Kale contains more lutein than any other vegetable. (Photo by briannaorg)
Right in the footsteps of my silica experiment, I've started another experiment related to skin health. This time I'm testing lutein, a carotenoid occurring in green leafy vegetables such as kale and spinach.
Of course, mixing experiments with similar expected outcomes like this makes attributing the results to the correct supplement more difficult. On the other hand, it will increase the chances of actually seeing results – which is a rare thing these days, I tell you.
I read good things about lutein on a forum and even came across a study suggesting that lutein might be beneficial for the skin (although I was unable to find the whole paper, there are pretty good summaries of it here and here). The participants were women aged between 25 and 50 with different skin types and premature signs of skin aging.
For 12 weeks, the women received one of the following treatments: an oral lutein supplement + topical lutein, an oral lutein supplement + topical placebo, oral placebo + topical lutein, or oral placebo and topical placebo. The oral supplement contained 10 mg of lutein along with 0.6 mg of zeaxanthin in safflower oil.
Lutein and skin health
Skin photo-protection improved 2.5 times with the oral lutein supplement and 4.2 times when both topical and oral treatment were used. For skin elasticity, the increases were 56% and 68%, respectively. Skin hydration improved by 82% after combined oral and topical treatment. Oral treatment and topical treatment alone resulted in a 60% and 62% improvements, respectively.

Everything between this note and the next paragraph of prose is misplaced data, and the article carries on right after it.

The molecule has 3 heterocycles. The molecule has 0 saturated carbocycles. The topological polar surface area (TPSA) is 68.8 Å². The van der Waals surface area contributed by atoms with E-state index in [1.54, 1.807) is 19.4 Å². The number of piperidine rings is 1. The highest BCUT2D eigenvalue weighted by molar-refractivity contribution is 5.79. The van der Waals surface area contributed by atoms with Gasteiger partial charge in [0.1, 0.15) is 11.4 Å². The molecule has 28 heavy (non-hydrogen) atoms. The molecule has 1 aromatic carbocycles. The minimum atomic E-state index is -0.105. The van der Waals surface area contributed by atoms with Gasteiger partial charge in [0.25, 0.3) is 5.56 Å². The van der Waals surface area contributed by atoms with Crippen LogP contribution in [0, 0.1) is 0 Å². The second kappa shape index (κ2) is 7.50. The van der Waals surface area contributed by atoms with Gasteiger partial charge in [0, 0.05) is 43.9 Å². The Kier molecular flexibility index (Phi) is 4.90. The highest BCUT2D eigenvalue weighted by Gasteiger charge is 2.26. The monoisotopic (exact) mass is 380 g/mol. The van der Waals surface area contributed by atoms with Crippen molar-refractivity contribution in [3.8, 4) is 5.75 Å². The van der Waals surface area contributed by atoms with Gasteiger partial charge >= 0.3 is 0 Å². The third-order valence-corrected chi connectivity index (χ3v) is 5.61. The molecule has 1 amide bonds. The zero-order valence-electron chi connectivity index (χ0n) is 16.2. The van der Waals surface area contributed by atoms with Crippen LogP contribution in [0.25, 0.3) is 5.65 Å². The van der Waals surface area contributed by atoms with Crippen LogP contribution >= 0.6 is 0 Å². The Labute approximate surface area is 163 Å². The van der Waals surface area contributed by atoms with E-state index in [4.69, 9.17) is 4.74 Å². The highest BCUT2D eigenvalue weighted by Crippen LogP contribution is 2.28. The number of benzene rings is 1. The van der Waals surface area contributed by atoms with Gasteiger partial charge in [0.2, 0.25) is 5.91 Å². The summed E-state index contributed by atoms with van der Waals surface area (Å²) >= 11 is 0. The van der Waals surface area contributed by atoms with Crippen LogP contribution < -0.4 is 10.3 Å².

Skin lipid levels also increased; with combined treatment the increase was 63%. Oral treatment and topical treatment resulted in increases of 46% and 23%, respectively. Lipid peroxidation decreased by 65% when the combined treatment was used. Using only the topical lutein treatment resulted in a 63% decrease.
The human experiment
The supplement used in the study was called FloraGLO, manufactured by Kemin Health. For the purposes of my experiment, I ordered 100 grams of 5% lutein powder from purebulk.com, when it was on sale. According to the website, 1/8th of a teaspoon will give me 20 mg lutein, which should be more than enough.
I tried mixing the powder with water at first, but it doesn't dissolve well. You could probably mix it with yoghurt or something with a more solid consistency, but I'm currently taking my dose straight up. The taste is a bit weird but nothing too bad. I'll report success or failure in a few months.
For more information on skin health, see these posts:
Coconut Oil Is Better than Olive Oil for Atopic Dermatitis
Hyaluronic Acid for Skin & Hair – Experiment Conclusion
Topical Vitamin C, Vitamin E & Ferulic Acid – Experiment Conclusion
How to Get Natural Sun Protection by Eating the Right Foods